SHORPY Historic Photo Archive & Fine-Art Prints
The Shorpy Archive
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About the Photos

Our holdings include hundreds of glass and film negatives/transparencies that we've scanned ourselves; in addition, many other photos on this site were extracted from reference images (high-resolution tiffs) in the Library of Congress research archive. (To query the database click here.) They are adjusted, restored and reworked by your webmaster in accordance with his aesthetic sensibilities before being downsized and turned into the jpegs you see here. All of these images (including "derivative works") are protected by copyright laws of the United States and other jurisdictions and may not be sold, reproduced or otherwise used for commercial purposes without permission.

© 2019 SHORPY INC.

[REV 25-NOV-2014]

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Flour Power: 1908

Flour Power: 1908

Minneapolis circa 1908. "St. Anthony's Falls and the milling district." 8x10 inch dry plate glass negative, Detroit Publishing Company. View full size.

To stay online without a paywall or a lot of pop-up ads, Shorpy needs your help. (Our server rental alone is $3,000 a year.) You can contribute by becoming a Patron, or by purchasing a print from the Shorpy Archive. Or both! Read more about our 2019 pledge drive here. Our last word on the subject is: Thanks!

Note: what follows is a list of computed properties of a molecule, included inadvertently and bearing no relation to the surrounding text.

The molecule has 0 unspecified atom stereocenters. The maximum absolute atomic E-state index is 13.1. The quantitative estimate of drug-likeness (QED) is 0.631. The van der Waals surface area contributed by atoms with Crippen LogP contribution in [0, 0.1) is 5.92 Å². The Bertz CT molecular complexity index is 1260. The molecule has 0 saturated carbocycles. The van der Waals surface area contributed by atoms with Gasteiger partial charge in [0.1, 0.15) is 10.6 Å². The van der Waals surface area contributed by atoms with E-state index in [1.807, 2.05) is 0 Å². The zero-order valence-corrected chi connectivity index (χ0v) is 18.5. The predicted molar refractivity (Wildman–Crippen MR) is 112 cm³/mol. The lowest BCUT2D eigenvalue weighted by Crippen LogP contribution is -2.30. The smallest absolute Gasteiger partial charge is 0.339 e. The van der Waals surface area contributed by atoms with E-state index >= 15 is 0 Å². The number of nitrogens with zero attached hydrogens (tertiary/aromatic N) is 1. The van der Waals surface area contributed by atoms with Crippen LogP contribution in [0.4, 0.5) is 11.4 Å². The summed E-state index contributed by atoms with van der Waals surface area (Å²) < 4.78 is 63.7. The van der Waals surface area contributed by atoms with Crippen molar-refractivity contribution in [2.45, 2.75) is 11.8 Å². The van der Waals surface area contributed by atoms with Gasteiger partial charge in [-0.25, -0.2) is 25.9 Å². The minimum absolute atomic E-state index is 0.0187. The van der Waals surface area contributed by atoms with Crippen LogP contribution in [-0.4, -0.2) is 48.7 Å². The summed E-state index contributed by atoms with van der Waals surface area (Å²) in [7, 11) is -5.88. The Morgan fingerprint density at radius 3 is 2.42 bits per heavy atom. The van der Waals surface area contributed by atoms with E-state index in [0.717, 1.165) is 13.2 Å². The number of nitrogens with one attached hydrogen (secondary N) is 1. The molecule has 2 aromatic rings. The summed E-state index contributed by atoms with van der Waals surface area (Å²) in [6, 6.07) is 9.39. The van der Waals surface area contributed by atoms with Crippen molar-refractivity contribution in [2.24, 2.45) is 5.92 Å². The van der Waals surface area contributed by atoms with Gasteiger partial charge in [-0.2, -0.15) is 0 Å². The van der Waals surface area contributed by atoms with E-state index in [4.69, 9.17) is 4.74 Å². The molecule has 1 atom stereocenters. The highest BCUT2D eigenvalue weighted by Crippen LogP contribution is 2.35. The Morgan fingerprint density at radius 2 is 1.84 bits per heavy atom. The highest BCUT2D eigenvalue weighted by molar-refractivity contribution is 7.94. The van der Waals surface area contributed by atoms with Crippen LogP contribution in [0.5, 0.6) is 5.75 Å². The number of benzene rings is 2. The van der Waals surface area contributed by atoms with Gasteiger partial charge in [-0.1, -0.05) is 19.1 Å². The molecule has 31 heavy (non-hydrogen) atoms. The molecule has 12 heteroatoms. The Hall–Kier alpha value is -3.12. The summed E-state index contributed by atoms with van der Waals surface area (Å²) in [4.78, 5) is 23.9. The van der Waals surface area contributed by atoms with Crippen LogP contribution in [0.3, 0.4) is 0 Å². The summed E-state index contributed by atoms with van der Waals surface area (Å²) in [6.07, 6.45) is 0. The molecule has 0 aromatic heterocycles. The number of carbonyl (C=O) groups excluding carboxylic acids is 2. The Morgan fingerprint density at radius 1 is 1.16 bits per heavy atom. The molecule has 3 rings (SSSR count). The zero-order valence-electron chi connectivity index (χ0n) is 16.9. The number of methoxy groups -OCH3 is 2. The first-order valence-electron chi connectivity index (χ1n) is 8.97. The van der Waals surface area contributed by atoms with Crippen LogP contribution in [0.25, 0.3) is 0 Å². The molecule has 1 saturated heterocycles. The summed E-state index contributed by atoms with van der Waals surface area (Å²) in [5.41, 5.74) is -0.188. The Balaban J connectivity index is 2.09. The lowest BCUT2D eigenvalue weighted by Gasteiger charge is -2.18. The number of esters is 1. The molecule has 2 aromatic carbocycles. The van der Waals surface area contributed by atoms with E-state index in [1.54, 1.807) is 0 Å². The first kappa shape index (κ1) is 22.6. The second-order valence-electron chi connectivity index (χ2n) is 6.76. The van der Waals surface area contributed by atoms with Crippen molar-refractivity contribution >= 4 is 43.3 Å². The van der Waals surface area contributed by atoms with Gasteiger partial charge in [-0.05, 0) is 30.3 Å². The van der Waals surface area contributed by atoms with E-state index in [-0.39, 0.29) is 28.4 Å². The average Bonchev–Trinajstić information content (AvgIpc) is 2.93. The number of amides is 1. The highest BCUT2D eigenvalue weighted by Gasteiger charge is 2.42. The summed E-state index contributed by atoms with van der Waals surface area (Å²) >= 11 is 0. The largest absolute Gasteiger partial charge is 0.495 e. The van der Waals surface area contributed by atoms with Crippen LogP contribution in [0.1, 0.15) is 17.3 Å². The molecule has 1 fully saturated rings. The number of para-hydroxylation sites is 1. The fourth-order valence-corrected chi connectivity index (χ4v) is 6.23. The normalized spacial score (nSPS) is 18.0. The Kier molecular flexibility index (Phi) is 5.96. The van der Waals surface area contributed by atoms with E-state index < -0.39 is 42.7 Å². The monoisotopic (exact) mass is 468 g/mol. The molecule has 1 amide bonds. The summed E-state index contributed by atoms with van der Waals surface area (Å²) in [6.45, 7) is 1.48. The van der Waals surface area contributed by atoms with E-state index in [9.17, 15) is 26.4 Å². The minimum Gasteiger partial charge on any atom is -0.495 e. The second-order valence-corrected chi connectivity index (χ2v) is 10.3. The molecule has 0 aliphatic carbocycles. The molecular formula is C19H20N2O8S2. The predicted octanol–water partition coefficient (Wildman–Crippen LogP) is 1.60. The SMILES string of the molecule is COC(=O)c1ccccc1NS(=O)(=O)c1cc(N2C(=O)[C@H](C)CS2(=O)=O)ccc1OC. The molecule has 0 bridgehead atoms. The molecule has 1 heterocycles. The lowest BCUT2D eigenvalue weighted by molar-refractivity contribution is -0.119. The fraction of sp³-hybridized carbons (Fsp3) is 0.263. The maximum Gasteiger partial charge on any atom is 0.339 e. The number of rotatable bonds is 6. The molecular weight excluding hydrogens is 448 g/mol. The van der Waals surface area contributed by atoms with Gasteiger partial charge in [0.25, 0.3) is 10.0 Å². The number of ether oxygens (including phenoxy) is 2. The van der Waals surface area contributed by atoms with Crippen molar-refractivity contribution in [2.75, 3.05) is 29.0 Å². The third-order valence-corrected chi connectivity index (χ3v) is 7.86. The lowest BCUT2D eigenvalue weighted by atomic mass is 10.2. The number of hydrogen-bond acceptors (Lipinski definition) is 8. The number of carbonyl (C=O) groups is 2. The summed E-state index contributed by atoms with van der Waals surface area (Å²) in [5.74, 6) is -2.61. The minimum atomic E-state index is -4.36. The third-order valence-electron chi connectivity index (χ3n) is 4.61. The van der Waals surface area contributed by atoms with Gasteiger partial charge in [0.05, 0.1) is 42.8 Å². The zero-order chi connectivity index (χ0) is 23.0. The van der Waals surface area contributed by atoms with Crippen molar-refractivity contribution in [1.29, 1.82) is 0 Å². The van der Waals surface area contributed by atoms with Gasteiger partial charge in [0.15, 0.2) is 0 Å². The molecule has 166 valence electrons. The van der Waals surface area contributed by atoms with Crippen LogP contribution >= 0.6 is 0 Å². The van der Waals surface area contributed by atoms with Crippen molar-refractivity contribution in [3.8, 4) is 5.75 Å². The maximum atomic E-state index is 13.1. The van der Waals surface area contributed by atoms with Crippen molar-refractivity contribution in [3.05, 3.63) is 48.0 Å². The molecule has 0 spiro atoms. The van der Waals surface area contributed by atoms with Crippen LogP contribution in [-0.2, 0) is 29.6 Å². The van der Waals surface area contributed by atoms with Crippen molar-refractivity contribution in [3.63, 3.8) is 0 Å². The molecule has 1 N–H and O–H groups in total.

What's with all the weathervanes?

Seems to be quite a few.

Crossing the river.

The span in the foreground was the 10th Avenue bridge, connecting 10th Avenue South on the Minneapolis side with 6th Avenue Southeast on the Saint Anthony side. At center is Spirit Island, or Wanagi Wita in the Mdewakanton Dakota language. It was removed to make way for the upper St. Anthony lock and dam in the 1950s.

Way Before Covered Hoppers

Grain moved by boxcar. You can see the boards (or maybe heavy cardboard) placed across the open doors of some of them in order to hold it.


In the early 70's the stone arch bridge still had tracks across which I took many freight trains as a conductor for the BN Railroad.

And on the horizon

The biggest of them all was just about to come. In 1908, the Northwestern Consolidated Milling Company's Elevator A - the world's largest brick grain elevator - would open, just behind the mansard-roofed Crown Roller Mill (on the right end of the row of mills). It would become known as the Ceresota building, based on the mural-like billboard on the south side of the building. Those mills - along with the Standard Mill and the boiler house - were restored for office and hotel uses in the mid-1980s with an influx of cash from Silicon Valley investor Tom Whitney.


Below is the same view from September of 2008 (from the roof of the University of Minnesota Southeast Steam Plant).

Stone Arch Bridge

Oh I love this. I run over that bridge on the right every day.

SHORPY OLD PHOTO ARCHIVE | History in HD is a vintage photo archive featuring thousands of high-definition images from the 1850s to 1960s. (Available as fine-art prints from the Shorpy Archive.) The site is named after Shorpy Higginbotham, a teenage coal miner who lived 100 years ago.

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